The Political is Personal: Women Writing about War

As a girl of 10, Aminatta Forna watched her father, a physician who also founded an opposition party to Siaka Stevens’ government in Sierra Leone, being taken away by the state secret police. Her first book, The Devil that Danced on the Water (2003), describes her experience of his imprisonment from 1970-73 and the search for those who hanged Mohamed Forna for treason in 1975. Of necessity, Forna introduces the conflict between private narratives and official histories, inviting her reader to experience the uncertainty, injustice, and profound trauma of war through the written word.

In her latest novel, The Memory of Love (2010), Aminatta Forna again takes up the devastating effects of the conflict in Sierra Leone. However, she reminds her reader that people not only struggle and die, but also live, love, and dream in times of war. Indeed, she goes further to assert that individuals sculpt their character and refine their integrity in relation to events on the national stage. She introduces both the idealists who died for their cause and those who betrayed ideals for the sake of personal preservation.

In a sense, Aminatta Forna simultaneously turns Carol Hanisch’s oft-cited claim, “The personal is political,” on its head and, conversely, also reasserts its truth. She demonstrates through her writing that the political is also deeply personal, even while reasserting the intended connotation of Hanisch’s statement: the personal and political inevitably intersect in the power relationships that characterize national governance, especially in times of profound oppression and civil resistance.

Forna’s unique insight into the complex interweaving of personal with public renders a poignant, at times, cynical commentator on the slow, traumatic political processes of resistance, liberation, and reform. Her truth-telling by way of fiction and memoir affords some sense of imaginative liberation from the trauma of state-sponsored violence and the failure of fellow citizens – be they fellow countrymen or members of their global family – to deal effectively with oppression, extrajudicial murder, rape, and other extraordinary acts of injustice and violence perpetrated during civil conflict.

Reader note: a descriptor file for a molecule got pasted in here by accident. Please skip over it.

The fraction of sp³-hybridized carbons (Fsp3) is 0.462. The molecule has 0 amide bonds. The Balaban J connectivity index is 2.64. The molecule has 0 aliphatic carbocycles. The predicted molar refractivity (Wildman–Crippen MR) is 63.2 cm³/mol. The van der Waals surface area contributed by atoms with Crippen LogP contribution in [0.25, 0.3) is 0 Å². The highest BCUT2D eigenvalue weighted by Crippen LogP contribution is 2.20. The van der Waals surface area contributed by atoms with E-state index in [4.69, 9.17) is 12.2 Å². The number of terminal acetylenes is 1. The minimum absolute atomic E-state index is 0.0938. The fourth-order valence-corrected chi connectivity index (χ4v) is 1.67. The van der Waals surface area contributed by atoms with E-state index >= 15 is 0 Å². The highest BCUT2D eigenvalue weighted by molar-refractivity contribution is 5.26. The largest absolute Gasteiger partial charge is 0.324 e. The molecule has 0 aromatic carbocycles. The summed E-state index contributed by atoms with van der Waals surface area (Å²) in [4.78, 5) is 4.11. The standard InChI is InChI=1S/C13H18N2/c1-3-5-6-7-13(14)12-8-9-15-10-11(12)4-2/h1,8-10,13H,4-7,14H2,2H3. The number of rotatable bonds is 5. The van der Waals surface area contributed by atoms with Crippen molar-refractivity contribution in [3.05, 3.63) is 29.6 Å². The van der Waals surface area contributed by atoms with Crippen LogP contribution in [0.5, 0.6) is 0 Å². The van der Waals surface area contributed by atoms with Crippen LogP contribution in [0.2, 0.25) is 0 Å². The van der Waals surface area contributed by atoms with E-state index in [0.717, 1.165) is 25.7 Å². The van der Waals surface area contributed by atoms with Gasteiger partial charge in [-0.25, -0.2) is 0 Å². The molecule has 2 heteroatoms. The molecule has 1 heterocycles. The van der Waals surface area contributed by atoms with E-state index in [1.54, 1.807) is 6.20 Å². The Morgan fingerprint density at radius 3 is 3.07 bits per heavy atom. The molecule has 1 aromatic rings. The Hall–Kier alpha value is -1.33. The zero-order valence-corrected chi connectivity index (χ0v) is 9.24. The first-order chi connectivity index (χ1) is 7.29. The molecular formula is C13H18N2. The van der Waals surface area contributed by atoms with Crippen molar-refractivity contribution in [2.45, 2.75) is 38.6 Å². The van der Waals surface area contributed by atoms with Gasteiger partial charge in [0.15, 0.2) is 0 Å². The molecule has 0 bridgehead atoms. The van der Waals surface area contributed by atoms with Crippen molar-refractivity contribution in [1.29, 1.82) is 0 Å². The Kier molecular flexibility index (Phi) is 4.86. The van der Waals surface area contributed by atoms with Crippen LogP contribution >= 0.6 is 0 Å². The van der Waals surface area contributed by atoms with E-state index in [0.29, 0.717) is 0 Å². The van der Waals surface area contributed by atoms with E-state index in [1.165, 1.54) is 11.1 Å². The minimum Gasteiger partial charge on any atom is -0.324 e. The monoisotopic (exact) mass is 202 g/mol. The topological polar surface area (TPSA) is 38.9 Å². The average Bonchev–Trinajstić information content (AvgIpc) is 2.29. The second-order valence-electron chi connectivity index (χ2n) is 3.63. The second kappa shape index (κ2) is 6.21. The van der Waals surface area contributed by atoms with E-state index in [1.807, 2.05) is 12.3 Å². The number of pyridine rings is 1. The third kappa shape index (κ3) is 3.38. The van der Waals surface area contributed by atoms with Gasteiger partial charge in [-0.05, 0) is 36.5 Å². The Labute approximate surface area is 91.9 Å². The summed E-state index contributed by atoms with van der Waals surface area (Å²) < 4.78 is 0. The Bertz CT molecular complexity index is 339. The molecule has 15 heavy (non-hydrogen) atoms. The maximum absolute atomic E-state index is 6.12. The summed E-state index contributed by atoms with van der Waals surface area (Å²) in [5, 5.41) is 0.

Forna poses and responds to an uncomfortable question concerning one’s personal relationship to broader political struggle against state-sponsored oppression and armed violence. In a recent interview, speaking of her father’s murder by the state secret police for his efforts to oppose violence, corruption, and autocracy, she explores the choice he made to be a political actor rather than to remain silent out of fear for his own life and the fate of his children. Forna inquires, “When you do nothing, what do your children inherit? They inherit nothing.”

Reflecting on 2010, hardly a year in which great strides were made to address state-sponsored oppression, militarism, violence against women, and human rights abuses, the polished writing of Aminatta Forna and her peers who take up the subject of women, families, and the legacy of war seem a powerful antidote to potential myopia and amnesia that could allow us to forget the legacies of Forna's father and people like him who courageously and unselfconsciously pursue a legacy of justice and peace.

Aminatta Forna will be speaking as part of the I.M.O.W. Speakers' Series on Wednesday, January 26th at the World Affairs Council Auditorium. To find out more about this event, click here.